You're referring to Charges.Amount being a negative number, right?
If that's the case, how does this get tracked for accounting purposes?
Presently, our monthly accounting SQL scripts are based on the Payments and
Invoices tables. The accounts receivable is based on the
MasterAccounts.Balance field and also includes modified fragments of the
aging.sql script. Charges/credits are only taken into account if they're
applied to invoices.
If a customer pays monthly and is paid through 7/7/00 and was supposed to
have been canceled back on 6/7/00 and we forgot to do it, so the credit card
was run again..., we create a manual invoice for 6/7/00 - 7/7/00 for say
$-20.00 that overlaps the last invoice/billing period of 6/7/00 - 7/7/00 for
$20.00. We pay the negative invoice as $-20.00 (in the long run), then
adjust the paid-thru, expiration, billedthru dates accordingly (and the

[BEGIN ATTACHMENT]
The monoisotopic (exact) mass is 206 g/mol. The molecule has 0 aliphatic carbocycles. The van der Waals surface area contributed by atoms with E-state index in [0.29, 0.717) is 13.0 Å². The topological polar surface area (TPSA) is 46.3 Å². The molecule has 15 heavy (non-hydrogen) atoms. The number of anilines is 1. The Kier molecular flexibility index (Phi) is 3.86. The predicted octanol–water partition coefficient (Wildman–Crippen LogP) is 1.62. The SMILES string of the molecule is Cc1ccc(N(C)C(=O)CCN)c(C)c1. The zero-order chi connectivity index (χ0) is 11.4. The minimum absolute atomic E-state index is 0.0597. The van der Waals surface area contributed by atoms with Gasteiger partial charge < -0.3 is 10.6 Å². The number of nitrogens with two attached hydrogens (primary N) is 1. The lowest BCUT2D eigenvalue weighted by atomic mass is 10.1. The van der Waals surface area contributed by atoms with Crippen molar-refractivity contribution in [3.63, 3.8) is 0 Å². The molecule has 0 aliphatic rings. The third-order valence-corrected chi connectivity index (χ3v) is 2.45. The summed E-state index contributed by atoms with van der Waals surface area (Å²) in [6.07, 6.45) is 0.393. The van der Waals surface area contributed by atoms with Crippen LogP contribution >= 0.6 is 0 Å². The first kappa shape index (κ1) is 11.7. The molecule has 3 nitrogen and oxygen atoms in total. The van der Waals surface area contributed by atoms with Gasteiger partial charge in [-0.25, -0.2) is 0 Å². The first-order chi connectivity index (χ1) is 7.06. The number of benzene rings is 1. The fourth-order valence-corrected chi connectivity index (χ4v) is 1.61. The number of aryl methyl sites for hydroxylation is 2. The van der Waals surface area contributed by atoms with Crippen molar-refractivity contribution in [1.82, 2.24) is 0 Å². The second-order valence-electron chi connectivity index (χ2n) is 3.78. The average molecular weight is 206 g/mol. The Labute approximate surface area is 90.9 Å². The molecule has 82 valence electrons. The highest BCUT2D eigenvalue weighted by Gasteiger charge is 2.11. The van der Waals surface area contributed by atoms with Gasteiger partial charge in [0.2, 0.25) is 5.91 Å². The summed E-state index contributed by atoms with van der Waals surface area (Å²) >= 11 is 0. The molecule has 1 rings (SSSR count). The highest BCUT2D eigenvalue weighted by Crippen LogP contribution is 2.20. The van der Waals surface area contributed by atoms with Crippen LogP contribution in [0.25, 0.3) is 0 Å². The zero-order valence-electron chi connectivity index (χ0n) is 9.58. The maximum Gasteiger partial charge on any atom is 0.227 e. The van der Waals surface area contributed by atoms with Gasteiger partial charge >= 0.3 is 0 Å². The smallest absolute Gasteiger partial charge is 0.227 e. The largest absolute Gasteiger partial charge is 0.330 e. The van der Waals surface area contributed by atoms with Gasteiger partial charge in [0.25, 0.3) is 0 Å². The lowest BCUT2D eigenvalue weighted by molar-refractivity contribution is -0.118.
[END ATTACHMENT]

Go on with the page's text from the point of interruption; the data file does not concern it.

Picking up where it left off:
balance if necessary). Then, when you look at the billing history for that
MBR, it shows an incoming payment of 20.00 for 6/7/00-7/7/00, then a "paid"
credit/refund of (-)20.00 going out to the customer. This refund is also
reproduceable at any point as a printable/emailable invoice.
If we track a refund as a negative charge (credit) in Emerald, then the
following could occur:
If that customer decides to reactivate in a few months, there's a negative
charge associated with the MBR that is NOT associated with an invoice. When
the "new" invoice is generated after the customer returns, this negative
charge is automatically applied to that invoice and it throws off what the
customer actually owes.
> Josh Hillman wrote:
> > From: "Kelly Wright" <firstname.lastname@example.org>
> > > How do I credit a service to a MBR? If a customer cancels his
> > > would like to capture the credit in Emerald. I know I can create a
> > manual
> > > invoice reflecting a credit. What about a service invoice?
> > This is a real pain in the neck now. Emerald allows you to create
> > invoices with negative amounts (credits), but Emerald NO LONGER allows
> > to make a payment with a negative amount. That's the annoying part.
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